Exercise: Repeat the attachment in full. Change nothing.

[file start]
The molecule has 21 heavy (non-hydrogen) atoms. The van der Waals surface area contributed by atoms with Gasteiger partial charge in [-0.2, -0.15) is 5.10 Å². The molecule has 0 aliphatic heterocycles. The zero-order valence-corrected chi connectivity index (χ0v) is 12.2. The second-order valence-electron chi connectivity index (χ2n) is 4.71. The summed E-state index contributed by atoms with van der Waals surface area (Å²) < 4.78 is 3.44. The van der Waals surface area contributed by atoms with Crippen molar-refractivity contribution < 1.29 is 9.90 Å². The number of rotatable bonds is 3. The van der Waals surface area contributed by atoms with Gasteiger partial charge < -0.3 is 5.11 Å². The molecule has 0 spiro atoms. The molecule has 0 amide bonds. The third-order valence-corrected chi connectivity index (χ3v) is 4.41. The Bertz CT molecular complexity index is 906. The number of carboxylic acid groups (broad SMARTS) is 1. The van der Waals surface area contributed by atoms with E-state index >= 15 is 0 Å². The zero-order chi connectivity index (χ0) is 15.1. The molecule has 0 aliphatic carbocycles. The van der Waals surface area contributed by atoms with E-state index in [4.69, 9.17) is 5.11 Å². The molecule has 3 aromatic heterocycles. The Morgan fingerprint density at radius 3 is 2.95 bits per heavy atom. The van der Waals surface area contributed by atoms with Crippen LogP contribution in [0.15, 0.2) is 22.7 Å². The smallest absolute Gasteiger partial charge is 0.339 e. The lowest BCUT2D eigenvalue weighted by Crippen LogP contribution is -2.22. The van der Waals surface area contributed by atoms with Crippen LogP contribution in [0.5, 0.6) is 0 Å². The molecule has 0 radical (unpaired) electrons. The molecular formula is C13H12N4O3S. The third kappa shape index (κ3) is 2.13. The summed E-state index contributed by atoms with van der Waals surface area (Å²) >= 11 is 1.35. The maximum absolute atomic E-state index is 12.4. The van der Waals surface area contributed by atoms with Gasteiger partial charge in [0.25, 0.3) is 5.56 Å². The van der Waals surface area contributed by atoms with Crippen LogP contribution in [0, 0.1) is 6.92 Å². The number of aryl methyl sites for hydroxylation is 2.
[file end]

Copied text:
The molecule has 21 heavy (non-hydrogen) atoms. The van der Waals surface area contributed by atoms with Gasteiger partial charge in [-0.2, -0.15) is 5.10 Å². The molecule has 0 aliphatic heterocycles. The zero-order valence-corrected chi connectivity index (χ0v) is 12.2. The second-order valence-electron chi connectivity index (χ2n) is 4.71. The summed E-state index contributed by atoms with van der Waals surface area (Å²) < 4.78 is 3.44. The van der Waals surface area contributed by atoms with Crippen molar-refractivity contribution < 1.29 is 9.90 Å². The number of rotatable bonds is 3. The van der Waals surface area contributed by atoms with Gasteiger partial charge < -0.3 is 5.11 Å². The molecule has 0 spiro atoms. The molecule has 0 amide bonds. The third-order valence-corrected chi connectivity index (χ3v) is 4.41. The Bertz CT molecular complexity index is 906. The number of carboxylic acid groups (broad SMARTS) is 1. The van der Waals surface area contributed by atoms with E-state index >= 15 is 0 Å². The zero-order chi connectivity index (χ0) is 15.1. The molecule has 0 aliphatic carbocycles. The van der Waals surface area contributed by atoms with E-state index in [4.69, 9.17) is 5.11 Å². The molecule has 3 aromatic heterocycles. The Morgan fingerprint density at radius 3 is 2.95 bits per heavy atom. The van der Waals surface area contributed by atoms with Crippen LogP contribution in [0.15, 0.2) is 22.7 Å². The smallest absolute Gasteiger partial charge is 0.339 e. The lowest BCUT2D eigenvalue weighted by Crippen LogP contribution is -2.22. The van der Waals surface area contributed by atoms with Crippen LogP contribution in [0.5, 0.6) is 0 Å². The molecule has 0 radical (unpaired) electrons. The molecular formula is C13H12N4O3S. The third kappa shape index (κ3) is 2.13. The summed E-state index contributed by atoms with van der Waals surface area (Å²) >= 11 is 1.35. The maximum absolute atomic E-state index is 12.4. The van der Waals surface area contributed by atoms with Gasteiger partial charge in [0.25, 0.3) is 5.56 Å². The van der Waals surface area contributed by atoms with Crippen LogP contribution in [0, 0.1) is 6.92 Å². The number of aryl methyl sites for hydroxylation is 2.